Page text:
Part two deals with the need, as a manager promoting change, to understand the status quo situation in your company. Be sure to understand the gap between stated values and behavior. Think “Family Values” as a term thrown around by politicians which commonly does not mean what it says. Does upper management talk quality documentation while offshoring to writers with poor English language skills? Is there conflict between quality documentation and cutting costs? What issues are not openly discussed within the company? What are the political realities within companies and departments? Do individuals have priorities different than company priorities? Organizations can be socially very complex. Before you can begin promoting change, you must have a clear understanding of all the issues that may represent barriers to change as well as those that will aid you in accomplishing that change.

After you have researched and confirmed the underlying problems and all the consequences of your intended changes, you are ready to promote your intervention for change. Part three deals with promoting and executing your intervention.

First, understand other managers’ interpretations of the problem. Many pick the easiest interpretations. “The problem is due to bad management or maybe incompetent employees?” Be aware that most will interpret the problems in light of their own interests. They want to ensure that they are not responsible and will not suffer loss. Remember that it is likely that there are many interpretations of the same problem. Your intervention is likely to result in some conflict. The authors provide ways to mitigate the conflict. First understand who in the organization will be winners after the change, and who will be losers.

Make an effort to recruit allies and to be aware of the political realities of your company. Let the intervention have a life of its own. Don’t allow it to become “your” intervention. The authors suggest off-site meetings with people affected by the intervention to garner their support.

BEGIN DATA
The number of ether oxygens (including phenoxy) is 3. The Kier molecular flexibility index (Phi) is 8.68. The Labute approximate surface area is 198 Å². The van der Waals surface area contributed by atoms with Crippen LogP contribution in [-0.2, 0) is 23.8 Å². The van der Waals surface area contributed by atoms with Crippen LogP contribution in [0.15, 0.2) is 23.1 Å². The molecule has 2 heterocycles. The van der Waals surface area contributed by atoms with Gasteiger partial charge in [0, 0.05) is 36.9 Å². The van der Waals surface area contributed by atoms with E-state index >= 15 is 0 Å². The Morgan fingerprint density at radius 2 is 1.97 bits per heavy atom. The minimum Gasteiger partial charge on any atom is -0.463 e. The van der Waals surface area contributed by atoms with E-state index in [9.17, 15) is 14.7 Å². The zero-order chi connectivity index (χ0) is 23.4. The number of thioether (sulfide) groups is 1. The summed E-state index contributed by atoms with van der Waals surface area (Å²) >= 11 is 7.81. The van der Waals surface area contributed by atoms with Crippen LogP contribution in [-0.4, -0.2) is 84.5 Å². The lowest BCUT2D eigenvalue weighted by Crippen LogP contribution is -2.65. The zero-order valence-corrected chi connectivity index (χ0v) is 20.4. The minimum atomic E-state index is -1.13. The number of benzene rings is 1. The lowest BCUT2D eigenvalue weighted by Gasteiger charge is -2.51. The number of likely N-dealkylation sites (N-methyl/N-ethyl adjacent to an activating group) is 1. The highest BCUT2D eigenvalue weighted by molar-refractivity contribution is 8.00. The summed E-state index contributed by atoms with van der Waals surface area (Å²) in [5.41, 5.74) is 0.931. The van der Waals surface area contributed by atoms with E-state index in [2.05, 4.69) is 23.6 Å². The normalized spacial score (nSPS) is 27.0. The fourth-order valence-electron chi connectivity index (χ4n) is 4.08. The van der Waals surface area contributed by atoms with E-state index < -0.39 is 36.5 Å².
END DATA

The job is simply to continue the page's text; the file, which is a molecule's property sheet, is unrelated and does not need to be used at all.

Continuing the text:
Parts four and five mirror parts two and three. As a member of the organization, unlike an outside consultant, you have your own biases, your own allies among your colleagues, and your own possibility of gain or loss. Before you can execute an intervention for change you must have as clear an understanding of yourself as of your organization. And remember, the changes that you initiate for your organization will affect you as well. Finally, before you promote an intervention you must be sure you can carry it through to the end and survive the ordeal! The authors provide survival advice in part five.

As with many of the management books that I’ve read, this is no mystery or romance novel. However, the authors provide lots of valuable insight. The authors suggest that you don’t have to read everything, just the stuff that is helpful to you. This book is certainly worth reading before you take on the difficult task of promoting an intervention. CIDMIconNewsletter

Bill Hackos

Comtech Services, Inc.

bill.hackos@comtech-serv.com

Dr. Hackos has worked with companies in the United States and Europe, helping them solve their publications management problems. He has been heavily involved in many benchmarking projects related to publications management. Dr. Hackos has also helped in the design of graphic user interfaces that are easy to learn and to use. With 30 years’ experience in the computer industry, Dr. Hackos understands how to increase the usability of products.

REFERENCES

Ronald Heifetz, Alexander Grashow, & Marty Linsky

The Practice of Adaptive Leadership: Tools and Tactics for Changing your Organization and the World

2009, Boston, MA

Harvard Business Press

ISBN: 9781422105764